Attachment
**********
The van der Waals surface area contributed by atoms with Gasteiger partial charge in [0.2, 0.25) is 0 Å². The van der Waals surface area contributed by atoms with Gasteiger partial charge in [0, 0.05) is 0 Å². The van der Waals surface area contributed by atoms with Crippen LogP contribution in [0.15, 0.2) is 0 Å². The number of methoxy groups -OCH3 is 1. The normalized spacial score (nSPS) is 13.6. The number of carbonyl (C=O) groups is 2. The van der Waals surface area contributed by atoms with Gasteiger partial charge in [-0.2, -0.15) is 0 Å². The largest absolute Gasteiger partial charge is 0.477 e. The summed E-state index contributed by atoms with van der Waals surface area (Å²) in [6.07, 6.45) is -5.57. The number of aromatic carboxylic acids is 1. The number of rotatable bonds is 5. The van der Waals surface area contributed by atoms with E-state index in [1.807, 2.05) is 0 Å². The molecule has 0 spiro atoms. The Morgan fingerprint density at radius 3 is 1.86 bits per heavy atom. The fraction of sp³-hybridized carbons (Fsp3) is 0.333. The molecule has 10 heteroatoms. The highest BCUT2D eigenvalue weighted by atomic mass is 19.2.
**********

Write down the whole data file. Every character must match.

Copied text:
The van der Waals surface area contributed by atoms with Gasteiger partial charge in [0.2, 0.25) is 0 Å². The van der Waals surface area contributed by atoms with Gasteiger partial charge in [0, 0.05) is 0 Å². The van der Waals surface area contributed by atoms with Crippen LogP contribution in [0.15, 0.2) is 0 Å². The number of methoxy groups -OCH3 is 1. The normalized spacial score (nSPS) is 13.6. The number of carbonyl (C=O) groups is 2. The van der Waals surface area contributed by atoms with Gasteiger partial charge in [-0.2, -0.15) is 0 Å². The largest absolute Gasteiger partial charge is 0.477 e. The summed E-state index contributed by atoms with van der Waals surface area (Å²) in [6.07, 6.45) is -5.57. The number of aromatic carboxylic acids is 1. The number of rotatable bonds is 5. The van der Waals surface area contributed by atoms with E-state index in [1.807, 2.05) is 0 Å². The molecule has 0 spiro atoms. The Morgan fingerprint density at radius 3 is 1.86 bits per heavy atom. The fraction of sp³-hybridized carbons (Fsp3) is 0.333. The molecule has 10 heteroatoms. The highest BCUT2D eigenvalue weighted by atomic mass is 19.2.